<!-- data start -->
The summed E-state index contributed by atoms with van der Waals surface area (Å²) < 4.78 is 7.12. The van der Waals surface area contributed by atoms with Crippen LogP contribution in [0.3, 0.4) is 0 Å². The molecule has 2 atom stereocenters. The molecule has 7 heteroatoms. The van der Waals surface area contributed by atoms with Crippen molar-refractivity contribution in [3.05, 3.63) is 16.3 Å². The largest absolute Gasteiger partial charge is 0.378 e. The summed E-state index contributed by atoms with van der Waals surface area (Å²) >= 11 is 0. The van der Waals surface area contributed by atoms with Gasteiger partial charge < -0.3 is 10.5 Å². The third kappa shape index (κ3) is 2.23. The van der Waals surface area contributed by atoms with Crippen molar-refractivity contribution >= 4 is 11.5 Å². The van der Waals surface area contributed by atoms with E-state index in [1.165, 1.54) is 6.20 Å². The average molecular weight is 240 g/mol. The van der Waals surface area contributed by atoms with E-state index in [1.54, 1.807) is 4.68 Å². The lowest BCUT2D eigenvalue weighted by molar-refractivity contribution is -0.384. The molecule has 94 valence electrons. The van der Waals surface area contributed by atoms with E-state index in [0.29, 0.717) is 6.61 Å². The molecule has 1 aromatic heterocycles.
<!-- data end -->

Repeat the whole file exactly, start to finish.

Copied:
The summed E-state index contributed by atoms with van der Waals surface area (Å²) < 4.78 is 7.12. The van der Waals surface area contributed by atoms with Crippen LogP contribution in [0.3, 0.4) is 0 Å². The molecule has 2 atom stereocenters. The molecule has 7 heteroatoms. The van der Waals surface area contributed by atoms with Crippen molar-refractivity contribution in [3.05, 3.63) is 16.3 Å². The largest absolute Gasteiger partial charge is 0.378 e. The summed E-state index contributed by atoms with van der Waals surface area (Å²) >= 11 is 0. The van der Waals surface area contributed by atoms with Gasteiger partial charge < -0.3 is 10.5 Å². The third kappa shape index (κ3) is 2.23. The van der Waals surface area contributed by atoms with Crippen molar-refractivity contribution >= 4 is 11.5 Å². The van der Waals surface area contributed by atoms with E-state index in [1.165, 1.54) is 6.20 Å². The average molecular weight is 240 g/mol. The van der Waals surface area contributed by atoms with E-state index in [1.54, 1.807) is 4.68 Å². The lowest BCUT2D eigenvalue weighted by molar-refractivity contribution is -0.384. The molecule has 94 valence electrons. The van der Waals surface area contributed by atoms with E-state index in [0.29, 0.717) is 6.61 Å². The molecule has 1 aromatic heterocycles.